Zach is a bit of an anomaly. He is incredibly smart in many areas, but was a late bloomer, at least when it came to reading. He didn’t read well until the 2nd or 3rd grade. But, as Montessorians often know to expect, at some point in that year something “clicked on” and he began reading voraciously– his sensitive period for reading was just a bit later than most children. He was soon reading chapter books, and by 5th grade was reading at a high school level. In high school he probably learned more from his independent reading than from school. He continues to read everything from science fiction to science journals and everything in between, and is one of the best-read people I know.

Read More
Jan
6

Skipping Stones

Skipping Stones

It is only after much exploration of the fractions as shapes, that we move on to defining, naming and writing them. “When we break a unit into pieces of the same size we call those fractions. When we divide the whole unit into two parts, we call each part a half. This is the family name. We write the family name ‘half’ as a 2 under a line. The number under the line, that tells us which family we are talking about, is called the denominator.” In this way we proceed, slowly and with much repetition, to teach the names of the fractions, three at a time.

Read More
Jan
6

Our Community of Paradoxes

Our Community of Paradoxes

What we seek to avoid are the cheap substitutes which are so highly prized in our society today, as they have been throughout the history of western civilization: superiority, pride, competition, control, praise, rewards and punishment. What Dr. Montessori discovered was that what had always seemed to be necessary to bring out the best in human nature often brings out the opposite. Yet even in our Montessori communities around the world, we struggle moment by moment, day by day to keep those practices out of our schools and our families.

Read More
Jan
6

The Montessori Movement Mat – The Child’s First Working Table

The Montessori Movement Mat – The Child’s First Working Table

For the older child, when we walk into a classroom we expect to see a wide array of work areas including tables, chairs, floor mats, pillows, quiet corners, etc. Yet, when thinking of children under one, we don’t typically understand that as much emphasis should be placed on preparing them a ‘work area.’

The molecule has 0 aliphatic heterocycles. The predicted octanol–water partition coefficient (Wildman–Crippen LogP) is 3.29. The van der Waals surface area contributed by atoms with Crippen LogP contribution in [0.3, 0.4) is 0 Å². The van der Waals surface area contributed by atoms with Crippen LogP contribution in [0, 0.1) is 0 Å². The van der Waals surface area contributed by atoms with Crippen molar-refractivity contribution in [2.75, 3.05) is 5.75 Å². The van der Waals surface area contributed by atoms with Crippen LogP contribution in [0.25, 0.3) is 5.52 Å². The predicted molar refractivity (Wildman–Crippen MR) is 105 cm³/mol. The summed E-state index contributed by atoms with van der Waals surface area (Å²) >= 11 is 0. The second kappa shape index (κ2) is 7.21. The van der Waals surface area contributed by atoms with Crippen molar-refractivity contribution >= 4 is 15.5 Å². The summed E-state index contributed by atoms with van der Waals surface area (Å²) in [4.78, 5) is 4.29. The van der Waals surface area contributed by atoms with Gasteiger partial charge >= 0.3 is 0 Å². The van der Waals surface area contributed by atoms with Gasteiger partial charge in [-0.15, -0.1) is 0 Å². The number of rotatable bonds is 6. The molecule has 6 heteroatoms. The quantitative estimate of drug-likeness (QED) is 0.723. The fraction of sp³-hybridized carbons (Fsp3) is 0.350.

Read More
Dec
15

Emotions Like Clouds, Thoughts Like Rain

Emotions Like Clouds, Thoughts Like Rain

One of the self-calming tools I have sometimes given children is the practice of “mindful walking.” This method has historical roots in the contemplative traditions of Asia, but it is in no way esoteric and is easily understood by children.

Read More
Dec
4

I Hate School

I Hate School

Somehow our culture has convinced students that learning only happens by force and only inside a classroom. Learning is something you only do because you have to, never for fun or because you just want to. What a shame…especially when Montessori education offers a time-tested and proven method that supports a child’s natural curiosity and love of learning!

Read More
Dec
4

Montessori Music

Montessori Music

At a recent school event, a parent asked about music in the Montessori classroom. It’s a legitimate question, as sometimes we are so excited to share with parents the math or language or science or geometry materials, that we forget to talk about art and music, although we hold them in equal esteem with the more purely “academic” pursuits.

Read More
Dec
4

Owner’s Manual for a Child

Owner’s Manual for a Child

I am capable of being the finest example of your best attributes and values expressed in my very own way. If you will prepare a home environment carefully and thoroughly for me, keep my materials and tools in order and good repair, set the limits clearly and firmly, give me long slow periods of time to work on my secret plan, I will do the work of developing a new human being, me!

Read More